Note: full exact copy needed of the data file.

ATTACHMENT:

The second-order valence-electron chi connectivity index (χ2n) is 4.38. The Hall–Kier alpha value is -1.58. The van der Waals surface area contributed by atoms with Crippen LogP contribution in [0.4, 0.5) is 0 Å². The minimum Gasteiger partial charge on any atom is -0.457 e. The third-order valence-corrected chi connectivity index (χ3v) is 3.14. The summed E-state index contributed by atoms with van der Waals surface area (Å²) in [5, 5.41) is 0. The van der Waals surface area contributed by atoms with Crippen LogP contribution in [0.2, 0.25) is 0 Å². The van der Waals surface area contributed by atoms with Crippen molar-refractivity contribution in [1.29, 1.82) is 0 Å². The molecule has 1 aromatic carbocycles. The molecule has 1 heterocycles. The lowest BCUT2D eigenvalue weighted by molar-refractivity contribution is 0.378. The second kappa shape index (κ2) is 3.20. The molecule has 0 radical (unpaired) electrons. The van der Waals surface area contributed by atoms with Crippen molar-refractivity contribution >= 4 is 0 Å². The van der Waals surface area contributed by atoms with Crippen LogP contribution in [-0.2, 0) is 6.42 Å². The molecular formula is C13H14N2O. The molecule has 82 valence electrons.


The second-order valence-electron chi connectivity index (χ2n) is 4.38. The Hall–Kier alpha value is -1.58. The van der Waals surface area contributed by atoms with Crippen LogP contribution in [0.4, 0.5) is 0 Å². The minimum Gasteiger partial charge on any atom is -0.457 e. The third-order valence-corrected chi connectivity index (χ3v) is 3.14. The summed E-state index contributed by atoms with van der Waals surface area (Å²) in [5, 5.41) is 0. The van der Waals surface area contributed by atoms with Crippen LogP contribution in [0.2, 0.25) is 0 Å². The van der Waals surface area contributed by atoms with Crippen molar-refractivity contribution in [1.29, 1.82) is 0 Å². The molecule has 1 aromatic carbocycles. The molecule has 1 heterocycles. The lowest BCUT2D eigenvalue weighted by molar-refractivity contribution is 0.378. The second kappa shape index (κ2) is 3.20. The molecule has 0 radical (unpaired) electrons. The van der Waals surface area contributed by atoms with Crippen molar-refractivity contribution >= 4 is 0 Å². The van der Waals surface area contributed by atoms with Crippen LogP contribution in [-0.2, 0) is 6.42 Å². The molecular formula is C13H14N2O. The molecule has 82 valence electrons.